John Fogerty Pens 'Cease and Desist' Order to Donald Trump's Campaign for Use of 'Fortunate Son' at Events

Former Creedence Clearwater Revival frontman John Fogerty has written a cease and desist letter to [...]

Former Creedence Clearwater Revival frontman John Fogerty has written a cease and desist letter to President Donald Trump's campaign to get them to stop using the band's anti-war classic song "Fortunate Son" during Trump's events. After a video of Trump with the song blaring in the background went viral last month, Fogerty said he found Trump's use of the song "confounding" because of its meaning. The song is a direct criticism of the children of wealthy Americans who avoided being drafted during the Vietnam War.

In a letter Fogerty shared on Twitter Friday, Fogerty said he objected to Trump using "my words and my voice to portray a message that I do not endorse," so he issued a "cease and desist" order. "I wrote this song because, as a veteran, I was disgusted that some people were allowed to be excluded from serving our country because they had access to political and financial privilege," Fogerty, who was drafted, wrote. "I also wrote about wealthy people not paying their fair share of taxes."

Trump is a "prime example" of both issues, Fogerty wrote. "The fact that Mr. Trump also fans the flames of hatred, racism, and fear while rewriting recent history, is even more reason to be troubled by his use of my song," he concluded. Fogerty also included a photo of himself, taken while he was in the Army Reserve. Fogerty completed his service in 1968, after which he resumed his music career with CCR.

Trump has played the song often at campaign rallies, mystifying those who understand the song's meaning, just like his use of the Village People's "YMCA" and "Macho Man" and the Rolling Stones' "You Can't Always Get What You Want." Trump himself did not serve in Vietnam, receiving five draft deferments, including one for "bone spurs." In September, Fogerty published a video on social media, once again explaining the song's meaning.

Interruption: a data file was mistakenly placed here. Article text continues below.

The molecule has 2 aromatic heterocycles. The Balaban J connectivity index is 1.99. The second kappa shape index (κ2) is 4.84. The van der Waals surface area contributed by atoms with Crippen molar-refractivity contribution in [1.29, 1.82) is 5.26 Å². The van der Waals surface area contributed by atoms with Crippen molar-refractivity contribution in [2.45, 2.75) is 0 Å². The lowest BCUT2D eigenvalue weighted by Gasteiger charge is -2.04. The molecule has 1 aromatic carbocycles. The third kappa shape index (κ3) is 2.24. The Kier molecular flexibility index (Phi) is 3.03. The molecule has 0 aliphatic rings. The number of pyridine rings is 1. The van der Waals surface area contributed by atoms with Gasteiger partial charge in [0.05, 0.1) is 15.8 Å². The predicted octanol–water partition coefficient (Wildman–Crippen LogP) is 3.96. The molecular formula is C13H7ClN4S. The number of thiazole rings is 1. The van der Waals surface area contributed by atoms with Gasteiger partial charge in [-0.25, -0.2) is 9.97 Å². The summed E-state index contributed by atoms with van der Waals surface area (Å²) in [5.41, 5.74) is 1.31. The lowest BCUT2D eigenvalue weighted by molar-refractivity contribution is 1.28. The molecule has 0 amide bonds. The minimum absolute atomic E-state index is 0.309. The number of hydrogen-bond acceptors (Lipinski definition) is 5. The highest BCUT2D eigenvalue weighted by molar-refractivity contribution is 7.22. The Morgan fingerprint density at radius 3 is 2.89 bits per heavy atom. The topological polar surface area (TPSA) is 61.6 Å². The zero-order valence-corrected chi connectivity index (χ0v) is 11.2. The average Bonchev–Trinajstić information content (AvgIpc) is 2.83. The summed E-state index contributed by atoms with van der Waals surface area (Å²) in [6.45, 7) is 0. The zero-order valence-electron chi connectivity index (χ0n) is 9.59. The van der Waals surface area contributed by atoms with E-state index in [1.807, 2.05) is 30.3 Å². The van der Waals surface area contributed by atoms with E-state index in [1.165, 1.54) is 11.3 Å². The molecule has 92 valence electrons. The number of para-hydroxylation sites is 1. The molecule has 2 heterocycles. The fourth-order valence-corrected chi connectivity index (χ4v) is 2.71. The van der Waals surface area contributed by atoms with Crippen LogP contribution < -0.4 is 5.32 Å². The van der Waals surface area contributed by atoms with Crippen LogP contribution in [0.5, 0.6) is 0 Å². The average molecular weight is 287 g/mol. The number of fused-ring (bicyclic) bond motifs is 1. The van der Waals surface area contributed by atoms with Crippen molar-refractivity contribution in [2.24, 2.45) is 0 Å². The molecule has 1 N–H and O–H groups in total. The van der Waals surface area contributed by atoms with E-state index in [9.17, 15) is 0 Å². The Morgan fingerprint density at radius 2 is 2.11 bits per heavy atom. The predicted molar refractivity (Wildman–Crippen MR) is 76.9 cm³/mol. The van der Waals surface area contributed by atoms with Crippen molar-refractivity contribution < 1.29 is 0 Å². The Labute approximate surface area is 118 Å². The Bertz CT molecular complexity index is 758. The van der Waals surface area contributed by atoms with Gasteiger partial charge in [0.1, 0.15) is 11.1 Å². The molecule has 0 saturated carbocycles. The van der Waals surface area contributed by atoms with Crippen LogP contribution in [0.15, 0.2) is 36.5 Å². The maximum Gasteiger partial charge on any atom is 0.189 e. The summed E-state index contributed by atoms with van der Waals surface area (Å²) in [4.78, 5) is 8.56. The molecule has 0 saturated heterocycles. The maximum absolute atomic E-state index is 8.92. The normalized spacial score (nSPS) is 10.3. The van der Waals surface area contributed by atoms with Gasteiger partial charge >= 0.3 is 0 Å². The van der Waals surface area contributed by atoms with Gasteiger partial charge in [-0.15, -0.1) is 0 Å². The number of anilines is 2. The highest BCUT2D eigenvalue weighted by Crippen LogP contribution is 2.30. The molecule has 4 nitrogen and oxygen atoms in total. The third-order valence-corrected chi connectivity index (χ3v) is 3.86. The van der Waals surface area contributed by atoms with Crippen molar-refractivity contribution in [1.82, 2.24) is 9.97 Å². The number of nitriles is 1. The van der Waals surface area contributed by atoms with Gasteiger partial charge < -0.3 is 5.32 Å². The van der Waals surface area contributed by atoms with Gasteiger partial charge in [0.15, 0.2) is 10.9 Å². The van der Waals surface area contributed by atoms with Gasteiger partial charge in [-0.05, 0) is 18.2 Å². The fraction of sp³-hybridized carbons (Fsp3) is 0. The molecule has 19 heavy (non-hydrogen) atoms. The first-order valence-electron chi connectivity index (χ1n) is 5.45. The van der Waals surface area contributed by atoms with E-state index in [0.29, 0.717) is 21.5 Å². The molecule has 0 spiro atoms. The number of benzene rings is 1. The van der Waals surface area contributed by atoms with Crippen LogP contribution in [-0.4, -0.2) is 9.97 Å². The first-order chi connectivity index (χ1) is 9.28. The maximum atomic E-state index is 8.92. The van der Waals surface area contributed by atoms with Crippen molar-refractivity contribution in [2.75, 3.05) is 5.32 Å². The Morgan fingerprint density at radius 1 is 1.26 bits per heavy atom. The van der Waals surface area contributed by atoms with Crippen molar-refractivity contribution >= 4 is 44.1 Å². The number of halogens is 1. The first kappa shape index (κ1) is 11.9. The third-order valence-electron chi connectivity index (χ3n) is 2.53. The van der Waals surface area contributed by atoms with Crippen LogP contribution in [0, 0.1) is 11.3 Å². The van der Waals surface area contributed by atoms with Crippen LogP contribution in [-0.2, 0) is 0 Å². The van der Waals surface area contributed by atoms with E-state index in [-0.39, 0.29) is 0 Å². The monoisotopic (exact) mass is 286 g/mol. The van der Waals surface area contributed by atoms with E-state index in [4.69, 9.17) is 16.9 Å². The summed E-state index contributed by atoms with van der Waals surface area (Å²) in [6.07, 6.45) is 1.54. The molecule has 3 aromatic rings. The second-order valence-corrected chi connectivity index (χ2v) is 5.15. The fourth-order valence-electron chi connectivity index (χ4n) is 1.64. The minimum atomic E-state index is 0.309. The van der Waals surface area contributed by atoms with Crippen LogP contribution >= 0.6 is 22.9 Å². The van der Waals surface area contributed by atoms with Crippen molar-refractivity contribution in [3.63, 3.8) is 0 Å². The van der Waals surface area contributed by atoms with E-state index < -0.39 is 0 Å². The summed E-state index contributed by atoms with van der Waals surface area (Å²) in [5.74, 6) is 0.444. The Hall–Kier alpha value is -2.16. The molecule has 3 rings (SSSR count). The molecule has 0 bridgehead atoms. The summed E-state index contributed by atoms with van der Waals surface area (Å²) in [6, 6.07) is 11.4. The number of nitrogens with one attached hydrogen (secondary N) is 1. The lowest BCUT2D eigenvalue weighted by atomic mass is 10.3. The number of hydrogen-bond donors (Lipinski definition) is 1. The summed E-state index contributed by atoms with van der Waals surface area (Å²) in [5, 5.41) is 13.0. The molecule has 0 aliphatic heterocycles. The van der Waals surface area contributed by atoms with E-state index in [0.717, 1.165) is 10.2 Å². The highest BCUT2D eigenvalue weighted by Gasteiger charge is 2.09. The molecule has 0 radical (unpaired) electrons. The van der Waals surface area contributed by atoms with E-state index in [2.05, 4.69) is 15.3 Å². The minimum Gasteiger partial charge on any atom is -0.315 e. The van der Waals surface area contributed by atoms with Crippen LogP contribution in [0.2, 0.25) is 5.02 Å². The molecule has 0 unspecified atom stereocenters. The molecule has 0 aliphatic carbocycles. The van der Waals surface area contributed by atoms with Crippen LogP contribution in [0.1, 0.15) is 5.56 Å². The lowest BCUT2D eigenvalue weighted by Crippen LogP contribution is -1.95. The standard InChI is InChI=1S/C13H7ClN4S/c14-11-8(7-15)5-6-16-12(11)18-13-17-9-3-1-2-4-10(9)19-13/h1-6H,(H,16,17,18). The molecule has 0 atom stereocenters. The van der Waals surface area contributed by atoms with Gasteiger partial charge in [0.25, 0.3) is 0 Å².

Fogerty said he wrote the song in 1969 because he was "very upset" to see "people of privilege, in other words, rich people or people of position, could use that to avoid the draft and not be taken into the military." He said Trump's use of federal troops to clear his path to Lafayette Park in the days after George Floyd's death was exactly the kind of event he was referring to in the song when he sang, "Some folks are born, made to wave the flag. Ooh, they are red, white, and blue. But when the band plays 'Hail to the Chief,' they point the cannon at you."

"It's a song I could have written now," Fogerty said last month. "So I found it confusing that the president has chosen to use my song for his political rallies, when in fact it seems like he is probably the Fortunate Son."

Fogerty is the latest musician to take legal action against Trump for using their music during his rallies. Neil Young objected to Trump using "Rockin' in the Free World" and "Devil's Sidewalk," while the Tom Petty estate sent a cease and desist letter to stop Trump from using "I Won't Back Down." Phil Collins also sent Trump a cease and desist letter over the use of "In The Air Tonight."